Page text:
Synonyms Word Origin a person who has withdrawn to a solitary place for a life of religious seclusion. any person living in seclusion; recluse. . Zoology an animal of solitary habits. . Ornithology any of numerous hummingbirds of the genera Glaucis and Phaethornis, having curved bills and dull-colored rather than iridescent plumage. a spiced molasses cookie often containing raisins or nuts. . Obsolete a beadsman. Origin of hermit 1175–1225; Middle English ermite, hermite, heremite
Late Latin erēmīta
living in a desert, equivalent to
) desert (derivative of
-ītēs -ite 1 Related forms her·mit·ic, her·mit·i·cal, her·mit·ish, adjective her·mit·i·cal·ly, adverb her·mit·like, adjective her·mit·ry, her·mit·ship, noun un·her·mit·ic, adjective un·her·mit·i·cal, adjective un·her·mit·i·cal·ly, adverb
Based on the Random House Unabridged Dictionary, © Random House, Inc. 2018
British Dictionary definitions for hermitry one of the early Christian recluses any person living in solitude Derived Forms hermitic or hermitical, adjective hermitically, adverb hermit-like, adjective Word Origin
C13: from Old French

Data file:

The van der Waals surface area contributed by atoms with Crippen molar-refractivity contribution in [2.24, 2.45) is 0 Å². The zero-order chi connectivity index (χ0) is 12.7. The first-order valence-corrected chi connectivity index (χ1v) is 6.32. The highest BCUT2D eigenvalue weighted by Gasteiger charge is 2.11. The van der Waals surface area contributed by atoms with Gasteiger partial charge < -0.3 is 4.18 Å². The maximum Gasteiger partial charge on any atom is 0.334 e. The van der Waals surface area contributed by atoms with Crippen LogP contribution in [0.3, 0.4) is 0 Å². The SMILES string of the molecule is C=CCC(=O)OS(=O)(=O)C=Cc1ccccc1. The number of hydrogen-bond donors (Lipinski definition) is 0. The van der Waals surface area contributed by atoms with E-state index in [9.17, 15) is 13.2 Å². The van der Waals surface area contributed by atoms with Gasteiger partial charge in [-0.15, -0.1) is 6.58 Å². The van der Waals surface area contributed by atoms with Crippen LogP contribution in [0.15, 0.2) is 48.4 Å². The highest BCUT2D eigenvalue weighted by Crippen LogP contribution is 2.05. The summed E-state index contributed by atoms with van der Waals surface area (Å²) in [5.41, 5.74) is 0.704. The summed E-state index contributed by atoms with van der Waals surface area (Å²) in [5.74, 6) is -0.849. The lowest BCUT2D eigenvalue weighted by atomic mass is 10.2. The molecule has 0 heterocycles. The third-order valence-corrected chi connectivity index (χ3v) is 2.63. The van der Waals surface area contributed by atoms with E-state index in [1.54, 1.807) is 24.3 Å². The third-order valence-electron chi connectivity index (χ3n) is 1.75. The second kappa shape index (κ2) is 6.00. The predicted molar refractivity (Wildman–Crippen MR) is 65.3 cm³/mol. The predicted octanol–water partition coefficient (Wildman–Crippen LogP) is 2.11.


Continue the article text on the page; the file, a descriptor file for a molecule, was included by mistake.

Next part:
hermite, from Late Latin erēmīta, from Greek erēmitēs living in the desert, from erēmia desert, from erēmos lonely
Collins English Dictionary - Complete & Unabridged 2012 Digital Edition
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Word Origin and History for hermitry hermit n.
early 12c., "religious recluse," from Old French
(h)eremite, from Late Latin ermita, from Greek eremites, literally "person of the desert," from eremia "desert, solitude," from eremos "uninhabited, empty, desolate, bereft," from PIE *ere- (2) "to separate" (cf. Latin rete "net," Lithuanian retis "sieve"). Transferred sense of "person living in solitude" is from 1799. The hermit crab (1735) was so called for its solitary habits.
Online Etymology Dictionary, © 2010 Douglas Harper